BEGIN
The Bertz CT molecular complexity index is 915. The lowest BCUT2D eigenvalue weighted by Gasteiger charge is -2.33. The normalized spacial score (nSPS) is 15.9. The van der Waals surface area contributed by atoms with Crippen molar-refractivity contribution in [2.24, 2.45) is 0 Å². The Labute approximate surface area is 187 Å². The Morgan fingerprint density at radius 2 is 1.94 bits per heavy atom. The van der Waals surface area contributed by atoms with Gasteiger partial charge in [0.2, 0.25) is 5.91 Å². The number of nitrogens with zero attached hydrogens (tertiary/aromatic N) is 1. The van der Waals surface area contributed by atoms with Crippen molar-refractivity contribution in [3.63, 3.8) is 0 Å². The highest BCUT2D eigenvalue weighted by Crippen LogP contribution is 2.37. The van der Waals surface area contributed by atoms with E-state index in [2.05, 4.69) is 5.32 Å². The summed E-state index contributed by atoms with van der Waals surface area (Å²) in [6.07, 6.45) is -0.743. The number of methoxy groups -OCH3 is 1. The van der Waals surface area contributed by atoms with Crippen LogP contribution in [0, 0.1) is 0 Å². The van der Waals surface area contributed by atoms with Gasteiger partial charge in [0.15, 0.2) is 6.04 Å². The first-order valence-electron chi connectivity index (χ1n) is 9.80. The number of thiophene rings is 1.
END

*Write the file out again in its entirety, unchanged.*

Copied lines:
The Bertz CT molecular complexity index is 915. The lowest BCUT2D eigenvalue weighted by Gasteiger charge is -2.33. The normalized spacial score (nSPS) is 15.9. The van der Waals surface area contributed by atoms with Crippen molar-refractivity contribution in [2.24, 2.45) is 0 Å². The Labute approximate surface area is 187 Å². The Morgan fingerprint density at radius 2 is 1.94 bits per heavy atom. The van der Waals surface area contributed by atoms with Gasteiger partial charge in [0.2, 0.25) is 5.91 Å². The number of nitrogens with zero attached hydrogens (tertiary/aromatic N) is 1. The van der Waals surface area contributed by atoms with Crippen molar-refractivity contribution in [3.63, 3.8) is 0 Å². The highest BCUT2D eigenvalue weighted by Crippen LogP contribution is 2.37. The van der Waals surface area contributed by atoms with E-state index in [2.05, 4.69) is 5.32 Å². The summed E-state index contributed by atoms with van der Waals surface area (Å²) in [6.07, 6.45) is -0.743. The number of methoxy groups -OCH3 is 1. The van der Waals surface area contributed by atoms with Crippen LogP contribution in [0, 0.1) is 0 Å². The van der Waals surface area contributed by atoms with Gasteiger partial charge in [0.15, 0.2) is 6.04 Å². The first-order valence-electron chi connectivity index (χ1n) is 9.80. The number of thiophene rings is 1.